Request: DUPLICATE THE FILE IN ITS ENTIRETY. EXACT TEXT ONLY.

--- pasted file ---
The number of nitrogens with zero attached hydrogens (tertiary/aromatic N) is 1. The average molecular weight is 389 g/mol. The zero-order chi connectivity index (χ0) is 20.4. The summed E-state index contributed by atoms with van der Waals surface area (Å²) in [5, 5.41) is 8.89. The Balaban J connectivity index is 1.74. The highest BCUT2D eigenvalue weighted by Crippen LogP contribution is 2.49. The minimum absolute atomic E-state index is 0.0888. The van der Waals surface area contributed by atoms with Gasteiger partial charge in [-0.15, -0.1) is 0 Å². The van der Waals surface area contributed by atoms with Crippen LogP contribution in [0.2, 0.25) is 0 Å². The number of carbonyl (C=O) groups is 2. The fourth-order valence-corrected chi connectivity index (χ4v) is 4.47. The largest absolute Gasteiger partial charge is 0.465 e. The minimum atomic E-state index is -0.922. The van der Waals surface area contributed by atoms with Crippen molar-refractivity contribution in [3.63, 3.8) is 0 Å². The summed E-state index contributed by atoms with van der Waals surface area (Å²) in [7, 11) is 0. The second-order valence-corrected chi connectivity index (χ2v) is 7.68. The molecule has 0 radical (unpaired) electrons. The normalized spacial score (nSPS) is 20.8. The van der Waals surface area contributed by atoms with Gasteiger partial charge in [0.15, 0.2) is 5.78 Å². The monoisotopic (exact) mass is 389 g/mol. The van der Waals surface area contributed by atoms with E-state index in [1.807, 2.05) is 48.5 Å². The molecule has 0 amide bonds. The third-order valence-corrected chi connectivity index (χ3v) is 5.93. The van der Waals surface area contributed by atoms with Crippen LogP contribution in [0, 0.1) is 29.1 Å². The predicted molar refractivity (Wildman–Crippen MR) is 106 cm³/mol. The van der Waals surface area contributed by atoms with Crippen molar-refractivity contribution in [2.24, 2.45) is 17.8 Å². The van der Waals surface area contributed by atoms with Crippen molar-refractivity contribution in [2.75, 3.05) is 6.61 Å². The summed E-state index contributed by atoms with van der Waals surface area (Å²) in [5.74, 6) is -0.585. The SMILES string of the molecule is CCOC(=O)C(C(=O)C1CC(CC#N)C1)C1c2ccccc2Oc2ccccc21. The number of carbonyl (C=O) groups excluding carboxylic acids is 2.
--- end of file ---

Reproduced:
The number of nitrogens with zero attached hydrogens (tertiary/aromatic N) is 1. The average molecular weight is 389 g/mol. The zero-order chi connectivity index (χ0) is 20.4. The summed E-state index contributed by atoms with van der Waals surface area (Å²) in [5, 5.41) is 8.89. The Balaban J connectivity index is 1.74. The highest BCUT2D eigenvalue weighted by Crippen LogP contribution is 2.49. The minimum absolute atomic E-state index is 0.0888. The van der Waals surface area contributed by atoms with Gasteiger partial charge in [-0.15, -0.1) is 0 Å². The van der Waals surface area contributed by atoms with Crippen LogP contribution in [0.2, 0.25) is 0 Å². The number of carbonyl (C=O) groups is 2. The fourth-order valence-corrected chi connectivity index (χ4v) is 4.47. The largest absolute Gasteiger partial charge is 0.465 e. The minimum atomic E-state index is -0.922. The van der Waals surface area contributed by atoms with Crippen molar-refractivity contribution in [3.63, 3.8) is 0 Å². The summed E-state index contributed by atoms with van der Waals surface area (Å²) in [7, 11) is 0. The second-order valence-corrected chi connectivity index (χ2v) is 7.68. The molecule has 0 radical (unpaired) electrons. The normalized spacial score (nSPS) is 20.8. The van der Waals surface area contributed by atoms with Gasteiger partial charge in [0.15, 0.2) is 5.78 Å². The monoisotopic (exact) mass is 389 g/mol. The van der Waals surface area contributed by atoms with E-state index in [1.807, 2.05) is 48.5 Å². The molecule has 0 amide bonds. The third-order valence-corrected chi connectivity index (χ3v) is 5.93. The van der Waals surface area contributed by atoms with Crippen LogP contribution in [0, 0.1) is 29.1 Å². The predicted molar refractivity (Wildman–Crippen MR) is 106 cm³/mol. The van der Waals surface area contributed by atoms with Crippen molar-refractivity contribution in [2.24, 2.45) is 17.8 Å². The van der Waals surface area contributed by atoms with Crippen molar-refractivity contribution in [2.75, 3.05) is 6.61 Å². The summed E-state index contributed by atoms with van der Waals surface area (Å²) in [5.74, 6) is -0.585. The SMILES string of the molecule is CCOC(=O)C(C(=O)C1CC(CC#N)C1)C1c2ccccc2Oc2ccccc21. The number of carbonyl (C=O) groups excluding carboxylic acids is 2.